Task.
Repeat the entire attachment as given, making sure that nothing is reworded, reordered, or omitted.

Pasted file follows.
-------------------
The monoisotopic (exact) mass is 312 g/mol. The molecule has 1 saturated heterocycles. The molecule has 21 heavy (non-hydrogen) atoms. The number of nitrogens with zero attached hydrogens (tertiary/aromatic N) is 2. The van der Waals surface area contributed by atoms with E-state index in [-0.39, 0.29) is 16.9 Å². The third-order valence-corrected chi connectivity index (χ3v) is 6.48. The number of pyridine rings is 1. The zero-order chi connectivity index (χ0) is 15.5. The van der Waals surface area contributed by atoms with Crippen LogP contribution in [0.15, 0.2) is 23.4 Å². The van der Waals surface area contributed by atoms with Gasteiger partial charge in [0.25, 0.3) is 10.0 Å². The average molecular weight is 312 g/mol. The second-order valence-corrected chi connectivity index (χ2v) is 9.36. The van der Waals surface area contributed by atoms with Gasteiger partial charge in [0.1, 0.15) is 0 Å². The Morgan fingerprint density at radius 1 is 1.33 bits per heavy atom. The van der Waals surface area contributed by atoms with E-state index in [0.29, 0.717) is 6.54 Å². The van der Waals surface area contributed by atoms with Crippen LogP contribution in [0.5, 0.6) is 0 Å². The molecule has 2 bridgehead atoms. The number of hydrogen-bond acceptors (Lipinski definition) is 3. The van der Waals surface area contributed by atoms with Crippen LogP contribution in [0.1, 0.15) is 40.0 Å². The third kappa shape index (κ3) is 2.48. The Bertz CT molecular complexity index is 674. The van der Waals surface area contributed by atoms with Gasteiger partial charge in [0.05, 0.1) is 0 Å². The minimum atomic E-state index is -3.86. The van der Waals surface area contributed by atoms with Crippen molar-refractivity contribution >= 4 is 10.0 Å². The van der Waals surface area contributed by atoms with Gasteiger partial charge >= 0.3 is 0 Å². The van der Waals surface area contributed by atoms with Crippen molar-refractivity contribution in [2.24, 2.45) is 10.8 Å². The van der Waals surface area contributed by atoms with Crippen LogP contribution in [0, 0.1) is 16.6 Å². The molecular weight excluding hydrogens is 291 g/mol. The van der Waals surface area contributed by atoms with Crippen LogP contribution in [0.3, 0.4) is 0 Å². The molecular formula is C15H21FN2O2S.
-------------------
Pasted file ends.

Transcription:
The monoisotopic (exact) mass is 312 g/mol. The molecule has 1 saturated heterocycles. The molecule has 21 heavy (non-hydrogen) atoms. The number of nitrogens with zero attached hydrogens (tertiary/aromatic N) is 2. The van der Waals surface area contributed by atoms with E-state index in [-0.39, 0.29) is 16.9 Å². The third-order valence-corrected chi connectivity index (χ3v) is 6.48. The number of pyridine rings is 1. The zero-order chi connectivity index (χ0) is 15.5. The van der Waals surface area contributed by atoms with Crippen LogP contribution in [0.15, 0.2) is 23.4 Å². The van der Waals surface area contributed by atoms with Gasteiger partial charge in [0.25, 0.3) is 10.0 Å². The average molecular weight is 312 g/mol. The second-order valence-corrected chi connectivity index (χ2v) is 9.36. The van der Waals surface area contributed by atoms with Gasteiger partial charge in [0.1, 0.15) is 0 Å². The Morgan fingerprint density at radius 1 is 1.33 bits per heavy atom. The van der Waals surface area contributed by atoms with E-state index in [0.29, 0.717) is 6.54 Å². The van der Waals surface area contributed by atoms with Crippen LogP contribution in [0.5, 0.6) is 0 Å². The molecule has 2 bridgehead atoms. The number of hydrogen-bond acceptors (Lipinski definition) is 3. The van der Waals surface area contributed by atoms with Crippen LogP contribution in [0.1, 0.15) is 40.0 Å². The third kappa shape index (κ3) is 2.48. The Bertz CT molecular complexity index is 674. The van der Waals surface area contributed by atoms with Gasteiger partial charge in [0.05, 0.1) is 0 Å². The minimum atomic E-state index is -3.86. The van der Waals surface area contributed by atoms with Crippen molar-refractivity contribution >= 4 is 10.0 Å². The van der Waals surface area contributed by atoms with Gasteiger partial charge >= 0.3 is 0 Å². The van der Waals surface area contributed by atoms with Crippen molar-refractivity contribution in [2.24, 2.45) is 10.8 Å². The van der Waals surface area contributed by atoms with Crippen LogP contribution in [0, 0.1) is 16.6 Å². The molecular weight excluding hydrogens is 291 g/mol. The van der Waals surface area contributed by atoms with Crippen LogP contribution in [0.3, 0.4) is 0 Å². The molecular formula is C15H21FN2O2S.